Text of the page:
A Stained Glass Window Illustration Dedicated to ‘Battle of Britain’ Veterans

Undoubtedly, Adolf Hitler had a number of illusions and dreams shattered one after another as the conflict in the Europe intensified. Hitler was under the false impression that invasion of Britain would be a rather ‘walk-over’ for German Army supported by the Luftwaffe. However, British troops and especially the gallant RAF pilots in their ‘Spitfires’ and ‘Hurricanes’ surprised the ‘Fuhrer’ by absolutely smashing the Luftwaffe to smithereens. As a result Hitler was forced to abandon his ambitions of British invasion for good.

British Prime Minister dubbed this conflict as the ‘Battle of Britain’ and equated the victory of the battle with the existence of British nation. After British Army and RAF won the battle, Winston Churchill made the famous comment that nowhere in the history so much was owed by so many.

A group of surviving Battle of Britain veterans attended a ceremony last week held at a former command center for the RAF fighters during the Second World War. The Ceremony was held to unveil a series of stained glass windows in commemoration of the radar system and its operators, which helped RAF to overcome the ruthless Luftwaffe in 1940.

The stained glass windows are installed at the Bentley Priory Museum in North London. The windows illustrate the critical job done by RAF engineers and scientists in successfully tracking the incoming Luftwaffe assaults and communicating the information with command center to launch adequate defense by RAF fighters.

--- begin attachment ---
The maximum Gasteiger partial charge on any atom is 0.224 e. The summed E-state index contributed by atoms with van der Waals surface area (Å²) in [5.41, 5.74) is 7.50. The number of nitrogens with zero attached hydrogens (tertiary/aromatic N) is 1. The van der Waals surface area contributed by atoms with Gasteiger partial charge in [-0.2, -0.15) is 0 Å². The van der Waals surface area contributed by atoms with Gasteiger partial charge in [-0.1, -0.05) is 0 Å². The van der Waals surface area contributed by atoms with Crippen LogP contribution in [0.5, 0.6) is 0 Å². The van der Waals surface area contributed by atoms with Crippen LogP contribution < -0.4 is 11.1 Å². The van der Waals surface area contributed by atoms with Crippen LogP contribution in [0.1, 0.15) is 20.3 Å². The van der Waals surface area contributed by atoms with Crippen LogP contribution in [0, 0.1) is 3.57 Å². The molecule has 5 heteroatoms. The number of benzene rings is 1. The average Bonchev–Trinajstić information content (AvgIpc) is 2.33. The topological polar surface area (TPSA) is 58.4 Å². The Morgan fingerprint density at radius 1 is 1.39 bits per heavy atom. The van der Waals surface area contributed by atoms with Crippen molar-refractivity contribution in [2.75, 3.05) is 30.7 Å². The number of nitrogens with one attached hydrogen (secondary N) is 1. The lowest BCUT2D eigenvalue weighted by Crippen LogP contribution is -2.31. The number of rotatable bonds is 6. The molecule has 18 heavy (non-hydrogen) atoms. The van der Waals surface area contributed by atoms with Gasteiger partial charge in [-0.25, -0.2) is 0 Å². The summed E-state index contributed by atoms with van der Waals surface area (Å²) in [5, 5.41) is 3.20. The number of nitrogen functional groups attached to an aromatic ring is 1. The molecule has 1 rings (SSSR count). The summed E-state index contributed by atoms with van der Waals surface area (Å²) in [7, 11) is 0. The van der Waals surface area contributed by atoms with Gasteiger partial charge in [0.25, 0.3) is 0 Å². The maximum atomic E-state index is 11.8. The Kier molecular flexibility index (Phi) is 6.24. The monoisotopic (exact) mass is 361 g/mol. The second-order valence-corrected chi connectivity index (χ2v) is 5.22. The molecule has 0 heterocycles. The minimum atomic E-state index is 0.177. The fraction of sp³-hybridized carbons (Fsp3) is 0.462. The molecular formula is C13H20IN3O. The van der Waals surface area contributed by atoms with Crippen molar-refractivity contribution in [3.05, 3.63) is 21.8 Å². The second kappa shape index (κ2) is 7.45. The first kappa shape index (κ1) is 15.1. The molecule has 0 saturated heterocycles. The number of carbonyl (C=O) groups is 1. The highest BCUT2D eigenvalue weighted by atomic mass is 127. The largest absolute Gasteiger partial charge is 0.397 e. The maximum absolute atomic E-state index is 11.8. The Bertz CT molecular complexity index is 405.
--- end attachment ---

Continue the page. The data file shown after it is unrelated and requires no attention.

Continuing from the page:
The site in Stanmore, north London was a fighter command center that operated during the Battle of Britain in 1940. The Commander in chief of the center was Air Chief Marshal Hugh Dowding, who worked tirelessly during the war dispatching his fighters from the airfields across the country to counter the German bombers, The Telegraph reports.

Dowding and his team of scientists devised an effective communication system especially in the wake of German attacks. Their system made it possible for the commanders on ground to know the situation in the skies, which helped them in strategizing an effective defense mechanism for RAF pilots.

The communication system was appropriately dubbed as ‘Dowding system’. The system utilized the best of the technology available at the time such as Radio Direction finding (now called the radar system), to team up with traditional ground observers and anti aircraft artillery to form one sophisticated and lethal defense body.

The plan did work and an adequate defense mechanism was put in place, resulting in a number of British victories in skies. Luftwaffe’s plan for a quick air dominance could not be realized thanks to the gallant fighters and engineers of RAF.

Visit the Bentley Priory Museum website

Ian Harvey

Ian Harvey is one of the authors writing for WAR HISTORY ONLINE